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An experienced nurse attorney has surely helped a lot of RNs and LVNs when it comes to cases that may lead to disciplinary action. Unfortunately, not all nurses were able to hire a nurse attorney as they underwent such cases. This incident that an LVN committed on July 15, 2015, was one of those examples.

At the time of the incident, the LVN was employed as a Staff in a detention facility in Dallas, Texas, and had been in that position for one year and eight months.

On or about July 5, 2015, the LVN failed to assess a patient, including taking vital signs, when the patient arrived in the clinic with complaints of nausea and active vomiting. The LVN took a verbal order from the provider for twenty-five mg intramuscular (IM) Phenergan, administered the medication to the patient, and then sent the patient back to his cell, where he was found unresponsive approximately seven hours later. The patient was transferred to the hospital where a computed tomography (CT) scan of his head showed an acute brain hemorrhage.

The LVN’s conduct was likely to injure the patient from clinical decisions formulated based upon incomplete assessment information, including a delay in escalation of care.

Because of this, the Texas Board of Nursing summoned the LVN to defend herself. During the hearing, the LVN states that nausea and vomiting are common in this practice environment, due to her belief that sometimes patients complain of physical conditions to get respite from their jail cells. She states that on the date in question, the sheriff called her to say that there was an inmate with nausea and vomiting, so she had the patient brought in for treatment.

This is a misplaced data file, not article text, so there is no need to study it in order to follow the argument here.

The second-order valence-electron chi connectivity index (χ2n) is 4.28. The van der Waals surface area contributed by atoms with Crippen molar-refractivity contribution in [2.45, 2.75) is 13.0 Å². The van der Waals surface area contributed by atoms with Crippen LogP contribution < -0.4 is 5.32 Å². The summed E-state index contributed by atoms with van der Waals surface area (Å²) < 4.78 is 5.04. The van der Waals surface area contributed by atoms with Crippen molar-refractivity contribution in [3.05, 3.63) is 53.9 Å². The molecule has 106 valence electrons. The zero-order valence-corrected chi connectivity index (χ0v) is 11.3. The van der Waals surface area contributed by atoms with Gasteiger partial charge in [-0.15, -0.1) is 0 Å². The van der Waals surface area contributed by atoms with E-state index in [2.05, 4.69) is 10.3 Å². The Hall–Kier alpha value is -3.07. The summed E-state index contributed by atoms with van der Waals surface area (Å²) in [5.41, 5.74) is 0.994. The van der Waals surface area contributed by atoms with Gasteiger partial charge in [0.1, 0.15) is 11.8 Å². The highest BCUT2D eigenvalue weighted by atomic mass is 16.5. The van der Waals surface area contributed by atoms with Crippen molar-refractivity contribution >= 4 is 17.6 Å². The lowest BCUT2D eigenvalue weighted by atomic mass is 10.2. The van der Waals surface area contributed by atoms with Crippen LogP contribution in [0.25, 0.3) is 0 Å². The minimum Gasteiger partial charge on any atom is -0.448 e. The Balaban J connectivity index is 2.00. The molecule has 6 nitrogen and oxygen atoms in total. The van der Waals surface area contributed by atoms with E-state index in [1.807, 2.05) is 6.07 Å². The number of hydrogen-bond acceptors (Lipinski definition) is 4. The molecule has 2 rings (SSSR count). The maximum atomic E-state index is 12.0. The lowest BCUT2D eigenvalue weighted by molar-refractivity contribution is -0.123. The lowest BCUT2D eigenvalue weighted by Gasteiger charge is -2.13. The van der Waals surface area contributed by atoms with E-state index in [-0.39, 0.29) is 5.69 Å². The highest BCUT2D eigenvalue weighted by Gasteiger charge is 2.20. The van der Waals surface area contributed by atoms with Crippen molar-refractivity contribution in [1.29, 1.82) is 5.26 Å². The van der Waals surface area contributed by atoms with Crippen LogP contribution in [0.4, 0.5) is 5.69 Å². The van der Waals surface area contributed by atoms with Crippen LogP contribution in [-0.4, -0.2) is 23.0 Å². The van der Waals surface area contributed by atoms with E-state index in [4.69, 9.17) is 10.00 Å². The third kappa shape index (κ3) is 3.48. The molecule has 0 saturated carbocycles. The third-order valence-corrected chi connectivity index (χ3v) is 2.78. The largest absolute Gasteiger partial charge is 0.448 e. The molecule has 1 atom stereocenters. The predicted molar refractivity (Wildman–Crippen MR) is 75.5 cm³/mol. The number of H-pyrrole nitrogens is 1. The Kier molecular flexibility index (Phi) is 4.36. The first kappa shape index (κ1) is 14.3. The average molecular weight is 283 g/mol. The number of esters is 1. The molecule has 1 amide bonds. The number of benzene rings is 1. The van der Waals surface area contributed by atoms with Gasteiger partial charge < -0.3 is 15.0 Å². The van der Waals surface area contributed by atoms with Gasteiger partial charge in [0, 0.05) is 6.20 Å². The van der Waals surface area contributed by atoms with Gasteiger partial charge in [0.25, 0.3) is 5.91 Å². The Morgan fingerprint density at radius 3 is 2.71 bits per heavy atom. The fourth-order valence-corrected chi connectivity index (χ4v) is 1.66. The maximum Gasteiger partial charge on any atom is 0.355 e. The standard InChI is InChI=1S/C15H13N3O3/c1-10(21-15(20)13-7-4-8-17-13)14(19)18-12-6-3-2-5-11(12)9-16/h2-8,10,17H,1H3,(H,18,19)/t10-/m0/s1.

The LVN further states that the patient was alert and oriented at the time she administered Phenergan. She adds that the provider who ordered the Phenergan never asked to know the patient’s vital signs, because the patient was not a scheduled patient. The LVN states that while waiting for reassessment, the patient fell asleep, and was then sent back to his cell.

The following incident and defense against the case caused the Texas Board of Nursing to place the LVN and her license into disciplinary proceedings. She would have sought assistance from a good nurse attorney to provide clarifications towards the case.

If you’ve ever done any errors or misdemeanor during your shift as an RN or LVN, and you wish to preserve your career and your license, an experienced nurse attorney is what you need. Nurse Attorney Yong J. An, an experienced nurse attorney for various licensing cases for 14 years, can assist you by contacting him at (832) 428-5679.